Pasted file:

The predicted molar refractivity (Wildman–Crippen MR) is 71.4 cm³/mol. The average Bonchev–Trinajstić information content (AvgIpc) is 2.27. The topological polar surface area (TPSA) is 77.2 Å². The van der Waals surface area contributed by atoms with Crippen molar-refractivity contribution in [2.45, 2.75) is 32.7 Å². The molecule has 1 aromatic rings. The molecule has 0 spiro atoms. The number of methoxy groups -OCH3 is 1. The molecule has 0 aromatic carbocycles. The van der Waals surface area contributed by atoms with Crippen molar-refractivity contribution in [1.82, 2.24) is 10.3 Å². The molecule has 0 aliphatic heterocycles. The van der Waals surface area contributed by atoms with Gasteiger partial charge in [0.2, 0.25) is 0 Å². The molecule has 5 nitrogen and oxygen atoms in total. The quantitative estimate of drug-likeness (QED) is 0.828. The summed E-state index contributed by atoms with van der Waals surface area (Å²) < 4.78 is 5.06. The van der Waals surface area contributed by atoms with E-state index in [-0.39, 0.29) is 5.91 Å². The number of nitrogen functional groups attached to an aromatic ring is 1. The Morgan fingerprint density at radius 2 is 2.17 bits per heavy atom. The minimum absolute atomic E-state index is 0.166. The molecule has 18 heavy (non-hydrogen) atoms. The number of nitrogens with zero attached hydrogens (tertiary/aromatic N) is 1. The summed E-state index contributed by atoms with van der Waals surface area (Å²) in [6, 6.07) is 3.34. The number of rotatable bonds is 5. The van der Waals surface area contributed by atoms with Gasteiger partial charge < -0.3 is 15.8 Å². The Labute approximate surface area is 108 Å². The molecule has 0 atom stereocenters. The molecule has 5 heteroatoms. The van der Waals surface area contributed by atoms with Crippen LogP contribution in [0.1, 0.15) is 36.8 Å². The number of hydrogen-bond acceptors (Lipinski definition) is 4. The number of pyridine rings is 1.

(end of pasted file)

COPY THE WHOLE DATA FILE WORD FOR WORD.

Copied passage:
The predicted molar refractivity (Wildman–Crippen MR) is 71.4 cm³/mol. The average Bonchev–Trinajstić information content (AvgIpc) is 2.27. The topological polar surface area (TPSA) is 77.2 Å². The van der Waals surface area contributed by atoms with Crippen molar-refractivity contribution in [2.45, 2.75) is 32.7 Å². The molecule has 1 aromatic rings. The molecule has 0 spiro atoms. The number of methoxy groups -OCH3 is 1. The molecule has 0 aromatic carbocycles. The van der Waals surface area contributed by atoms with Crippen molar-refractivity contribution in [1.82, 2.24) is 10.3 Å². The molecule has 0 aliphatic heterocycles. The van der Waals surface area contributed by atoms with Gasteiger partial charge in [0.2, 0.25) is 0 Å². The molecule has 5 nitrogen and oxygen atoms in total. The quantitative estimate of drug-likeness (QED) is 0.828. The summed E-state index contributed by atoms with van der Waals surface area (Å²) < 4.78 is 5.06. The van der Waals surface area contributed by atoms with E-state index in [-0.39, 0.29) is 5.91 Å². The number of nitrogen functional groups attached to an aromatic ring is 1. The Morgan fingerprint density at radius 2 is 2.17 bits per heavy atom. The minimum absolute atomic E-state index is 0.166. The molecule has 18 heavy (non-hydrogen) atoms. The number of nitrogens with zero attached hydrogens (tertiary/aromatic N) is 1. The summed E-state index contributed by atoms with van der Waals surface area (Å²) in [6, 6.07) is 3.34. The number of rotatable bonds is 5. The van der Waals surface area contributed by atoms with Gasteiger partial charge < -0.3 is 15.8 Å². The Labute approximate surface area is 108 Å². The molecule has 0 atom stereocenters. The molecule has 5 heteroatoms. The van der Waals surface area contributed by atoms with Crippen LogP contribution in [0.1, 0.15) is 36.8 Å². The number of hydrogen-bond acceptors (Lipinski definition) is 4. The number of pyridine rings is 1.